WB Says You’ll Pay

Here’s the irony: an academic writes a paper that references and quotes relevant prior work, and is commended for the work. But, a journalist working on a book that quotes elements of pop culture risks a copyright infringement lawsuit if he doesn’t pay for his quotes. The fact is, “fair use” is not protected, and it can only be determined in court. Fact is, the risk of lawsuit is enough to make most authors and other content creators license work for uses that most agree should be covered by fair use.

And that’s what Chris Turner had to do when he tried to quote lyrics from Radiohead for his recent book Planet Simpson.

Chris wanted to quote lines and passages from “The Bends,” “Idioteque,” and “I Might Be Wrong,” and Warner Bros., Radiohead’s publisher, saw dollar signs. Never mind that the quotes totaled just 87 words from the three songs, WB still wanted over $4 per word. For context, Chris pointed out that the price demanded by Warner was “more than double the highest amount I’ve ever been paid per word to write for a magazine or newspaper.”

It might also be useful to point out that the book isn’t about Radiohead. It’s about The Simpsons. Did Fox TV demand payment for quotes from the TV show? Chris says no:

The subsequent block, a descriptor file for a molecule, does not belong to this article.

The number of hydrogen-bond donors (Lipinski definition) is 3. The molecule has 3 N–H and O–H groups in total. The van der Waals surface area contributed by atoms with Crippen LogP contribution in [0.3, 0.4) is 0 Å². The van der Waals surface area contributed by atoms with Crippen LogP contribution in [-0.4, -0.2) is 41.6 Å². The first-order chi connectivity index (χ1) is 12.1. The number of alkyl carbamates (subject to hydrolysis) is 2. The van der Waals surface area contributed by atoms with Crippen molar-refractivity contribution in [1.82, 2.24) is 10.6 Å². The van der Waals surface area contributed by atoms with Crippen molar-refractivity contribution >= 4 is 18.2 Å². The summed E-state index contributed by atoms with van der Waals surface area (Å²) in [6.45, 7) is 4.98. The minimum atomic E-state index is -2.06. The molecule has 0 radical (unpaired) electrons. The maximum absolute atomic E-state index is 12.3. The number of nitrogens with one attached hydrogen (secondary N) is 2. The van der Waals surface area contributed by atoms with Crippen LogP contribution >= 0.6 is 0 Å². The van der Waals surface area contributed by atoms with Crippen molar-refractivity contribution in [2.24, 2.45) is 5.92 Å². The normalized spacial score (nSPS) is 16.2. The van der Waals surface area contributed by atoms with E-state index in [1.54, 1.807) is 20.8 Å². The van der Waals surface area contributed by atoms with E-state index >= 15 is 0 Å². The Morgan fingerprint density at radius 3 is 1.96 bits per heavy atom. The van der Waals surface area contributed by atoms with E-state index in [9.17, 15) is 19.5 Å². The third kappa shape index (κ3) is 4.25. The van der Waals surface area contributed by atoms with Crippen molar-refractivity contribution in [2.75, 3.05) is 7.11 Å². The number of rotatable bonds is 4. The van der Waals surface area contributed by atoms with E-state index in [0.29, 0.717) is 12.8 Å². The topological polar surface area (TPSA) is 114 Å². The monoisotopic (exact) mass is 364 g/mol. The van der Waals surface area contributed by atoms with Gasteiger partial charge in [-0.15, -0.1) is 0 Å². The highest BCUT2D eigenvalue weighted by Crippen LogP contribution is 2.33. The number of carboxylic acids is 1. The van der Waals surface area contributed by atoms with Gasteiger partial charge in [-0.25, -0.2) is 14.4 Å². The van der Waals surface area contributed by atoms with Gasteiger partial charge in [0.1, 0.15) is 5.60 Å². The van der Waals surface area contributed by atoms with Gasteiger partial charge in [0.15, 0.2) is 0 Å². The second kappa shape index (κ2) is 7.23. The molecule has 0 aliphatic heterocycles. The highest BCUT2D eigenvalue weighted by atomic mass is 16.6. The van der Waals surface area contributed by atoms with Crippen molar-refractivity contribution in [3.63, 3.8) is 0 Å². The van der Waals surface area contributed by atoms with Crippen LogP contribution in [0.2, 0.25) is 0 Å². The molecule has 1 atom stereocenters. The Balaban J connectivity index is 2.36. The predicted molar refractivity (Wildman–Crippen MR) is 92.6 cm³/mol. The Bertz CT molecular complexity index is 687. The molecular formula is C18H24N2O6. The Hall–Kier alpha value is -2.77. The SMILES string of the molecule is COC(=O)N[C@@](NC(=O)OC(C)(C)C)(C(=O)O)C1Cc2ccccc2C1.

I was not required to fork over a single dime to quote from The Simpsons itself, nor to quote at length from Tony Hendra’s excellent book Going Too Far, nor to quote from Foucault or Mark Twain or David Foster Wallace.

ArsTechnica picked up on the story after it was reported in Copyfight, which found it on Chris’s website. Ceaser, at Ars, had this to say:

The mind blowing aspect of this is, of course, the music industry’s hubris. Why is it that I can quote hundreds and hundreds of words from academic authors who have the same copyright protections as the music industry, and yet I have to pay nothing? Why does a few dozen words of lyrics require payment?

Here’s what I have to say: the US economy depends on “the next big thing.” ™ This should be a clear example of “chilling effects” — how copyright, when wrongly practiced, limits a society’s ability to develop new works, new products, or “the next big thing.” ™

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